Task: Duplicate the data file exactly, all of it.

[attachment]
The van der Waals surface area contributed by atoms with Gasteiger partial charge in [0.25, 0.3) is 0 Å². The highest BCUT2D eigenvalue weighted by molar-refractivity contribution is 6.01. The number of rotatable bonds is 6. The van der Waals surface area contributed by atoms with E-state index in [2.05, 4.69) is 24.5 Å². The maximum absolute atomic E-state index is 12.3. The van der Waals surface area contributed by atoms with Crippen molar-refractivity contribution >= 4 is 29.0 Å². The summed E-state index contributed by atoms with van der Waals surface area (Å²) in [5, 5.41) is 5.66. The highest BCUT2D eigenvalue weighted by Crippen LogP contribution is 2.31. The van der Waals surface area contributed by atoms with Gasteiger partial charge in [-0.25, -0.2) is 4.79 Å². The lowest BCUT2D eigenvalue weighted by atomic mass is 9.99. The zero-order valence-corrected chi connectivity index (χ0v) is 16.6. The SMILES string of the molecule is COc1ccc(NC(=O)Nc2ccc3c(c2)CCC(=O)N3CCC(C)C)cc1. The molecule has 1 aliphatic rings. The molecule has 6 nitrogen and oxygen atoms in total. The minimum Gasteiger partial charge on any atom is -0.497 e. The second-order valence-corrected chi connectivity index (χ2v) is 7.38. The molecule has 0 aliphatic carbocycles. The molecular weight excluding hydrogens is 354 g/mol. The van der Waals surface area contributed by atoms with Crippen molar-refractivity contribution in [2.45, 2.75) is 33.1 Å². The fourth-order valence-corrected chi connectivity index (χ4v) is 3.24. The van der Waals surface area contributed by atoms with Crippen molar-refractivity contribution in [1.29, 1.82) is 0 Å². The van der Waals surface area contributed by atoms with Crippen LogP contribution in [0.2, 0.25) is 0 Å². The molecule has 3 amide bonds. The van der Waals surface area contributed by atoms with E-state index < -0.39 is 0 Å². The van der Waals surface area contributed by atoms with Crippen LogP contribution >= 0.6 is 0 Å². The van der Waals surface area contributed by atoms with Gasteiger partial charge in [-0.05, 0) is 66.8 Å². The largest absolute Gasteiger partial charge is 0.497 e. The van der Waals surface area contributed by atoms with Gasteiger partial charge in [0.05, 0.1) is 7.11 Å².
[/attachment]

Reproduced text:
The van der Waals surface area contributed by atoms with Gasteiger partial charge in [0.25, 0.3) is 0 Å². The highest BCUT2D eigenvalue weighted by molar-refractivity contribution is 6.01. The number of rotatable bonds is 6. The van der Waals surface area contributed by atoms with E-state index in [2.05, 4.69) is 24.5 Å². The maximum absolute atomic E-state index is 12.3. The van der Waals surface area contributed by atoms with Crippen molar-refractivity contribution >= 4 is 29.0 Å². The summed E-state index contributed by atoms with van der Waals surface area (Å²) in [5, 5.41) is 5.66. The highest BCUT2D eigenvalue weighted by Crippen LogP contribution is 2.31. The van der Waals surface area contributed by atoms with Gasteiger partial charge in [-0.25, -0.2) is 4.79 Å². The lowest BCUT2D eigenvalue weighted by atomic mass is 9.99. The zero-order valence-corrected chi connectivity index (χ0v) is 16.6. The SMILES string of the molecule is COc1ccc(NC(=O)Nc2ccc3c(c2)CCC(=O)N3CCC(C)C)cc1. The molecule has 1 aliphatic rings. The molecule has 6 nitrogen and oxygen atoms in total. The minimum Gasteiger partial charge on any atom is -0.497 e. The second-order valence-corrected chi connectivity index (χ2v) is 7.38. The molecule has 0 aliphatic carbocycles. The molecular weight excluding hydrogens is 354 g/mol. The van der Waals surface area contributed by atoms with Crippen molar-refractivity contribution in [2.45, 2.75) is 33.1 Å². The fourth-order valence-corrected chi connectivity index (χ4v) is 3.24. The van der Waals surface area contributed by atoms with Crippen molar-refractivity contribution in [1.29, 1.82) is 0 Å². The van der Waals surface area contributed by atoms with Crippen LogP contribution in [0.2, 0.25) is 0 Å². The molecule has 3 amide bonds. The van der Waals surface area contributed by atoms with E-state index < -0.39 is 0 Å². The van der Waals surface area contributed by atoms with Crippen LogP contribution >= 0.6 is 0 Å². The van der Waals surface area contributed by atoms with Gasteiger partial charge in [-0.05, 0) is 66.8 Å². The largest absolute Gasteiger partial charge is 0.497 e. The van der Waals surface area contributed by atoms with Gasteiger partial charge in [0.05, 0.1) is 7.11 Å².